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 North America

Over the next decade, technology will become ubiquitous and extend into all parts of society

The manager of Baillie Gifford US Growth looks forward to the next decade, focusing on technology, where innovation is the new normal. We are moving from the exploration age into the deployment age where new markets and business models that were created in the past decade will grow and become the new normal. Technology will become ubiquitous and extend into all parts of society. The manager says we will no longer talk about “internet-enabled” businesses, no more than we talk about “electricity-enabled” businesses.

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 Asia Pacific

Many Chinese internet companies have been expanding into non-core areas, creating uncertainty over future returns

Commentary by Invesco Asia’s manager, Ian Hargreaves, was released before the coronavirus outbreak. He notes that global growth has decelerated over the past eighteen months, with particular weakness in the manufacturing sector. There are several reasons for this: the lagged effect of China’s earlier policy tightening; a weak auto cycle in many countries; and an inventory correction associated with the trade war. Ian says that the opportunity set increased in India due to the current economic slowdown. India offers one of the best structural growth stories in Asia supported by a government that is bringing about tangible structural change.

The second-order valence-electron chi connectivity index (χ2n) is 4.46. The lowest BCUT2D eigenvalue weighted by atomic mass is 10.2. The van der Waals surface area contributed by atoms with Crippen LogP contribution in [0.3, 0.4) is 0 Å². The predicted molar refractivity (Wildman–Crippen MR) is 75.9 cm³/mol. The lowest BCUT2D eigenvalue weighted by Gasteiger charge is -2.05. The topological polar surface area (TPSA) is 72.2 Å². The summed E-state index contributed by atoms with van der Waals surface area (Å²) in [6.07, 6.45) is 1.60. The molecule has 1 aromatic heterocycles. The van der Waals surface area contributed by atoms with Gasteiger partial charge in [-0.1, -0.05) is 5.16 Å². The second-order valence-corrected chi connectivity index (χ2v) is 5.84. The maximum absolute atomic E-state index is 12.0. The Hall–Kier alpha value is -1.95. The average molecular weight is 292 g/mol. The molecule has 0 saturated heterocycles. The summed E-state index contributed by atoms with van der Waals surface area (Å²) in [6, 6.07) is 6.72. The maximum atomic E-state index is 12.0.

Thematically, the manager sees opportunities in companies that have a competitive edge in what they would consider the next technological wave after smartphones, including 5G, Artificial Intelligence, and the Internet of Things. On the subject of China’s tech sector, Ian notes that while internet companies have generally been excellent investments, the past few years has seen management show a propensity for ‘land grabbing’, spending on new initiatives to improve their footprint in non-core areas including ecommerce, social media, gaming and other online services.

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 Japan

Significant progress has been made in the areas of capital efficiency, corporate governance and shareholder returns

Harry Wells, chairman of CC Japan Income & Growth, reflects on Shinzo Abe becoming the longest serving Prime Minister in Japan’s history. Harry says that while the jury will remain out for some time on the ultimate success of Abenomics, policy initiatives to reinvigorate and reform the economy, the significant progress in the areas of capital efficiency, corporate governance and shareholder return should be highlighted.

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 Global emerging markets

Significant progress has been made in the areas of capital efficiency, corporate governance and shareholder returns

Ross Teverson and Charles Sunnucks, managers of Jupiter Emerging & Frontier Income, discuss a number of markets, including India and Turkey, where sentiment improved over 2019. In Argentina, where the trust has no direct exposure, international investors retreated when it became apparent that economic reformer, Mauricio Macri, would lose to a more populist and potentially fiscally profligate Alberto Fernandez. The managers continue to believe that emerging and frontier market equities have some of the most compelling bottom-up opportunities of any asset class.

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 Russia

Dividend yields in Russia are significantly higher than for other emerging markets